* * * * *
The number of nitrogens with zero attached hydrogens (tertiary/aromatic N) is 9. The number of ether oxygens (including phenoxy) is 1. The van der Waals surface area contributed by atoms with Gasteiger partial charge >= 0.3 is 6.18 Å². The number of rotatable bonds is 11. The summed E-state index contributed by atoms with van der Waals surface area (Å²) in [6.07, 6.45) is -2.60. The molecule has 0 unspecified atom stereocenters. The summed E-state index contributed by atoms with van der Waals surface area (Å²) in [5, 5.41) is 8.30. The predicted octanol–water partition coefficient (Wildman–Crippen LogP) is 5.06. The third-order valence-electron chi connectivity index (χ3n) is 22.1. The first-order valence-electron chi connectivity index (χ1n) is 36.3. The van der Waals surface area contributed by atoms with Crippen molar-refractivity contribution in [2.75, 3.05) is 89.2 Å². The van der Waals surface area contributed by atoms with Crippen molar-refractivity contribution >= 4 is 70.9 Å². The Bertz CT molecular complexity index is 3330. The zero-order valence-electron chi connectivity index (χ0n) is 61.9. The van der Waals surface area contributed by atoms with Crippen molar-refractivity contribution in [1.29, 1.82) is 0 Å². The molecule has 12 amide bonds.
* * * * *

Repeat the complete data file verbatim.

The number of nitrogens with zero attached hydrogens (tertiary/aromatic N) is 9. The number of ether oxygens (including phenoxy) is 1. The van der Waals surface area contributed by atoms with Gasteiger partial charge >= 0.3 is 6.18 Å². The number of rotatable bonds is 11. The summed E-state index contributed by atoms with van der Waals surface area (Å²) in [6.07, 6.45) is -2.60. The molecule has 0 unspecified atom stereocenters. The summed E-state index contributed by atoms with van der Waals surface area (Å²) in [5, 5.41) is 8.30. The predicted octanol–water partition coefficient (Wildman–Crippen LogP) is 5.06. The third-order valence-electron chi connectivity index (χ3n) is 22.1. The first-order valence-electron chi connectivity index (χ1n) is 36.3. The van der Waals surface area contributed by atoms with Crippen molar-refractivity contribution in [2.75, 3.05) is 89.2 Å². The van der Waals surface area contributed by atoms with Crippen molar-refractivity contribution >= 4 is 70.9 Å². The Bertz CT molecular complexity index is 3330. The zero-order valence-electron chi connectivity index (χ0n) is 61.9. The van der Waals surface area contributed by atoms with Crippen molar-refractivity contribution in [1.29, 1.82) is 0 Å². The molecule has 12 amide bonds.